During 2005–2007, a third of women delivered vaginally, half by e

During 2005–2007, a third of women delivered vaginally, half by elective CS and the remainder by emergency CS. In contrast, at the start of the HAART era, two-thirds of women delivered by elective CS. We document geographical variation in mode of delivery in the HAART era, with an increasing proportion of vaginal deliveries, mainly in the United Kingdom, Belgium and the Netherlands. In multivariable analysis of MTCT risk among MCPs with maternal HIV

RNA <400 copies/mL, elective CS was associated with an 80% decreased MTCT risk. However, among women with viral loads <50 copies/mL there were only two transmissions overall. Although clinical trials are the gold standard for clinical care, observational studies often provide initial evidence for trial inception and design. Use of elective CS Apoptosis Compound Library high throughput SCH772984 concentration as a PMTCT intervention is a case in point: the ECS first published results showing an association between reduced MTCT risk and elective CS in 1994 [5],

with subsequent confirmation from a large meta-analysis [9]. Our finding here that the peak elective CS rate occurred in 1999, when the mode of delivery trial was published [8], is probably largely explained by participating clinicians changing their practices before the trial results were released based on the observational evidence they helped to provide; furthermore, some women were concomitantly enrolled in both the trial and the ECS. The somewhat paradoxical finding of a declining elective CS rate in the years immediately following the trial publication may be partly explained by the concurrent implementation of antenatal HAART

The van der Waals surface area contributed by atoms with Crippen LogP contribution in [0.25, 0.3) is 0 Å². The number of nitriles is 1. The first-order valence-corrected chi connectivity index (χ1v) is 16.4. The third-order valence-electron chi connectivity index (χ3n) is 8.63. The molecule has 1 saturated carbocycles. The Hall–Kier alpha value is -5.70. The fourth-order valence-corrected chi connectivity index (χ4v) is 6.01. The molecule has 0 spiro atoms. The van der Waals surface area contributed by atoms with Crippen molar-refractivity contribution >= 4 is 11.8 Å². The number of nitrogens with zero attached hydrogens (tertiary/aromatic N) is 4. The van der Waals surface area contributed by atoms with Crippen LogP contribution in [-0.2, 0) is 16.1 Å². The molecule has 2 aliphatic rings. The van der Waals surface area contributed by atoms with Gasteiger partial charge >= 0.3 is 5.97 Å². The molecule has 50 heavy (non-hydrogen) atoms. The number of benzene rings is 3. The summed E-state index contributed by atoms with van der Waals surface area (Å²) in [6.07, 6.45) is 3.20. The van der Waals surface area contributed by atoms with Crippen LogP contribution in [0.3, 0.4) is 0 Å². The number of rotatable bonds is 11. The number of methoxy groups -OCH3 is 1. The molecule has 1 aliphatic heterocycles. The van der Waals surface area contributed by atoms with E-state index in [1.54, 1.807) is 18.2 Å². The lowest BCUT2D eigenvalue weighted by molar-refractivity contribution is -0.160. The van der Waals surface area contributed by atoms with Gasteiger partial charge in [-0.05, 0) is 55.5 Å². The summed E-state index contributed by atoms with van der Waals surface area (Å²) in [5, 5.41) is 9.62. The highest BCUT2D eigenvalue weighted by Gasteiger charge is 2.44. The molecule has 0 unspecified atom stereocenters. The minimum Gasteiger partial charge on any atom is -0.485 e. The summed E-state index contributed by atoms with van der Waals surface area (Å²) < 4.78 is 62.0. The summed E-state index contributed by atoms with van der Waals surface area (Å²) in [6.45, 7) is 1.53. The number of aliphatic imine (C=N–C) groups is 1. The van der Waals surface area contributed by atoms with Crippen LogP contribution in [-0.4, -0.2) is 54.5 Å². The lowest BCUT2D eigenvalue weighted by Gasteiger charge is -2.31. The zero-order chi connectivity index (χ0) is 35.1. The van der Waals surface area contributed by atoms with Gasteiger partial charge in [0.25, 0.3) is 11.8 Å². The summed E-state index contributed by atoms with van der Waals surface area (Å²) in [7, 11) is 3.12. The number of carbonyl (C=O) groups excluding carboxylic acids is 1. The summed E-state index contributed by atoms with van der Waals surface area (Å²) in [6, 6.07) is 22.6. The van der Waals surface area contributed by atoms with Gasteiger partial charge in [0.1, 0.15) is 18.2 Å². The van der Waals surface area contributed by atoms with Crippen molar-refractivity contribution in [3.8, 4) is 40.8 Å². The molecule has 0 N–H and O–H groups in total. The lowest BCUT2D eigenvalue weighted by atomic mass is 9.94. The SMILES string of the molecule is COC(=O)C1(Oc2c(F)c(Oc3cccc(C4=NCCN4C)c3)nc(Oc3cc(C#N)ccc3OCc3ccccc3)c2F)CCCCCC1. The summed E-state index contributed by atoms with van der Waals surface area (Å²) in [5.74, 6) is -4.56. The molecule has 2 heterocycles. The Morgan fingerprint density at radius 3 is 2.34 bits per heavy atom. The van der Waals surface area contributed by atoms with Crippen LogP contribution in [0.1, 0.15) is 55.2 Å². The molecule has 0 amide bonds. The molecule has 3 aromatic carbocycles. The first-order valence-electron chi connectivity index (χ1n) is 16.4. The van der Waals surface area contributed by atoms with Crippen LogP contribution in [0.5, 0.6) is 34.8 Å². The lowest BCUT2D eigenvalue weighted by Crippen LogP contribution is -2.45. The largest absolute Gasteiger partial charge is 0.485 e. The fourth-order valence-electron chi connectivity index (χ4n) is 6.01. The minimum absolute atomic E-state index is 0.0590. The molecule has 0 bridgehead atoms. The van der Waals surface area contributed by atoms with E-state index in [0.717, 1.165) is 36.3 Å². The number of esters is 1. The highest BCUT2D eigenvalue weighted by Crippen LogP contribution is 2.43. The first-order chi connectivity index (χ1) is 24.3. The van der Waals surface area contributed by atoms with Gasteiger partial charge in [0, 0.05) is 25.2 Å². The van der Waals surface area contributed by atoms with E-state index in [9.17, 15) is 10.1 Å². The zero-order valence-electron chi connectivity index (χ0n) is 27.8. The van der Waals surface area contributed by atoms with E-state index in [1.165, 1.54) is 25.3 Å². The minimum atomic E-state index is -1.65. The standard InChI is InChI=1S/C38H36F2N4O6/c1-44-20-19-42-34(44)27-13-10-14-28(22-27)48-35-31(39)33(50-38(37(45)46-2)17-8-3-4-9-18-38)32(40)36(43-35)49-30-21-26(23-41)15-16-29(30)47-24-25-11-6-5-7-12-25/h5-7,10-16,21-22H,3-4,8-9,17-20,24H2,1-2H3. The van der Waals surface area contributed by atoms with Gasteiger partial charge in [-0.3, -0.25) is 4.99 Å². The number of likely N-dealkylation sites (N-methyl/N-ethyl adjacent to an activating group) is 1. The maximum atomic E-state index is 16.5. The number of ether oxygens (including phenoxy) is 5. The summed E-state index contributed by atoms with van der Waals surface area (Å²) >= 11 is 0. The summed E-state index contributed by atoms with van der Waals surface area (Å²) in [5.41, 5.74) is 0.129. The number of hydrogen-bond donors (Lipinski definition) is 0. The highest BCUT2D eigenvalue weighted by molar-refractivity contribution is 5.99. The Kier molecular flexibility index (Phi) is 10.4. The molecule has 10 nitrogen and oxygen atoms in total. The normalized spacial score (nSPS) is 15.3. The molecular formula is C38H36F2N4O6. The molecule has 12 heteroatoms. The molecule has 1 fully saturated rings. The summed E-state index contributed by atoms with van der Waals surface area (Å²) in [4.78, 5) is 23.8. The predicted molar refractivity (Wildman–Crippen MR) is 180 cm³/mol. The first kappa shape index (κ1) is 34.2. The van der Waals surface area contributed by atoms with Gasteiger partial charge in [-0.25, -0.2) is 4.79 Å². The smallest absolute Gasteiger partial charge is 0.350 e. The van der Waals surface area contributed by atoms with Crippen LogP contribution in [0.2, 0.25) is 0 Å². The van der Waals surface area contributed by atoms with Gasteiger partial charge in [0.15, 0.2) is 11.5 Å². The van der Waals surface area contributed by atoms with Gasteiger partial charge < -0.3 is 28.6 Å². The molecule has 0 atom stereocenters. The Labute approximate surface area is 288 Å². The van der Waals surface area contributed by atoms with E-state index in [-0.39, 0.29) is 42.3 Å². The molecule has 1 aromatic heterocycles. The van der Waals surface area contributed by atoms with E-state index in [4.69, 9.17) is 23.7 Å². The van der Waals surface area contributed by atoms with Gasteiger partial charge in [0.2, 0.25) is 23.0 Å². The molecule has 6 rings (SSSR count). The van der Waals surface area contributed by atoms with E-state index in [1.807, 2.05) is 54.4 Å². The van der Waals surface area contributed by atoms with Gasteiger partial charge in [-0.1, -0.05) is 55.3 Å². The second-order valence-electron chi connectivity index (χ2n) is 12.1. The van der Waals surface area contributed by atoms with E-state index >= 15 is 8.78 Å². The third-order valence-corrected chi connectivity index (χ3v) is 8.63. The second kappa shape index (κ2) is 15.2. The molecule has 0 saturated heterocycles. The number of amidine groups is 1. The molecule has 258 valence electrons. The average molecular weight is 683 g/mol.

instead of mono- or dual therapy for PMTCT, when the first studies suggesting the benefit of HAART for decreasing MTCT risk were published [24–27] and guidelines started to change. In the Netherlands, for instance, the national guideline in 2000 only mentioned an elective CS as a rescue therapy in case of HAART failure or refusal [28]. Other European studies have also documented declining elective CS rates in the HAART era. In an analysis from the French Quisqualic acid Perinatal Study involving over 5000 pregnant women receiving antenatal ART and delivering between 1997 and 2004, the elective CS rate declined from 56% in 2000 to 41% in 2004 [4]. In the United Kingdom and Ireland National Study of HIV in Pregnancy and Childhood (NSHPC), the elective CS rate peaked in 1999 at 66%, declining to around 50% in 2006. The emergency CS rate we report here was relatively stable but high and ranged from 15% to 17% in the HAART era; the French Perinatal Study also reported stable emergency CS rates between 1997 and 2004, but higher at around 29% [4].

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